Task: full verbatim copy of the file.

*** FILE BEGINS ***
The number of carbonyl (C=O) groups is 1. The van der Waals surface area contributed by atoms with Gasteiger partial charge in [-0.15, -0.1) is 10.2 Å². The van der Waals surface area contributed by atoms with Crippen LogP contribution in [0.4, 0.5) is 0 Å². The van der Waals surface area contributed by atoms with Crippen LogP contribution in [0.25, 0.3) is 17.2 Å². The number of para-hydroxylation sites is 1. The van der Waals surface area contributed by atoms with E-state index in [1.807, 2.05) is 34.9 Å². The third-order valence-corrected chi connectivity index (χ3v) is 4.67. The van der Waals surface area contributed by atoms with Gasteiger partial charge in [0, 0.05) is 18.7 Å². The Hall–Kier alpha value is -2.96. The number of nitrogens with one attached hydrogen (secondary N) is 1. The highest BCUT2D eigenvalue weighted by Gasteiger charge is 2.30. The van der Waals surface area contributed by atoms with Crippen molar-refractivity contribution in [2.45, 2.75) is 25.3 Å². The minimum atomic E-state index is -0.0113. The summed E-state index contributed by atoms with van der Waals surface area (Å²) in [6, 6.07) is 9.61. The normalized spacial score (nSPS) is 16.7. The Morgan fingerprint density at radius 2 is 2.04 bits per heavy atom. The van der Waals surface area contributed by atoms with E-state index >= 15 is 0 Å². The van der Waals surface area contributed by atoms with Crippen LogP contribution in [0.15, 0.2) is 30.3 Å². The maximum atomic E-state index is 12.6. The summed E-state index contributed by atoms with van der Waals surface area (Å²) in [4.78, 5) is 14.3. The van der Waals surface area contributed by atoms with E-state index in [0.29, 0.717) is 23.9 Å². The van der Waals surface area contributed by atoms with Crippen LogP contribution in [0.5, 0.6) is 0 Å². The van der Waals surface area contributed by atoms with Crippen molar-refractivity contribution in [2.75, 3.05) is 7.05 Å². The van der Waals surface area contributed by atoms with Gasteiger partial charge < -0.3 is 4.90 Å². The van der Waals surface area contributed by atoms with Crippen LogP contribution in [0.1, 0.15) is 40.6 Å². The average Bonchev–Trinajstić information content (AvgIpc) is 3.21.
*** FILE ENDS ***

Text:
The number of carbonyl (C=O) groups is 1. The van der Waals surface area contributed by atoms with Gasteiger partial charge in [-0.15, -0.1) is 10.2 Å². The van der Waals surface area contributed by atoms with Crippen LogP contribution in [0.4, 0.5) is 0 Å². The van der Waals surface area contributed by atoms with Crippen LogP contribution in [0.25, 0.3) is 17.2 Å². The number of para-hydroxylation sites is 1. The van der Waals surface area contributed by atoms with E-state index in [1.807, 2.05) is 34.9 Å². The third-order valence-corrected chi connectivity index (χ3v) is 4.67. The van der Waals surface area contributed by atoms with Gasteiger partial charge in [0, 0.05) is 18.7 Å². The Hall–Kier alpha value is -2.96. The number of nitrogens with one attached hydrogen (secondary N) is 1. The highest BCUT2D eigenvalue weighted by Gasteiger charge is 2.30. The van der Waals surface area contributed by atoms with Crippen molar-refractivity contribution in [2.45, 2.75) is 25.3 Å². The minimum atomic E-state index is -0.0113. The summed E-state index contributed by atoms with van der Waals surface area (Å²) in [6, 6.07) is 9.61. The normalized spacial score (nSPS) is 16.7. The Morgan fingerprint density at radius 2 is 2.04 bits per heavy atom. The van der Waals surface area contributed by atoms with E-state index >= 15 is 0 Å². The van der Waals surface area contributed by atoms with Crippen LogP contribution in [0.15, 0.2) is 30.3 Å². The maximum atomic E-state index is 12.6. The summed E-state index contributed by atoms with van der Waals surface area (Å²) in [4.78, 5) is 14.3. The van der Waals surface area contributed by atoms with E-state index in [0.29, 0.717) is 23.9 Å². The van der Waals surface area contributed by atoms with Crippen LogP contribution in [0.5, 0.6) is 0 Å². The van der Waals surface area contributed by atoms with Crippen molar-refractivity contribution in [2.75, 3.05) is 7.05 Å². The van der Waals surface area contributed by atoms with Gasteiger partial charge < -0.3 is 4.90 Å². The van der Waals surface area contributed by atoms with Crippen LogP contribution in [0.1, 0.15) is 40.6 Å². The average Bonchev–Trinajstić information content (AvgIpc) is 3.21.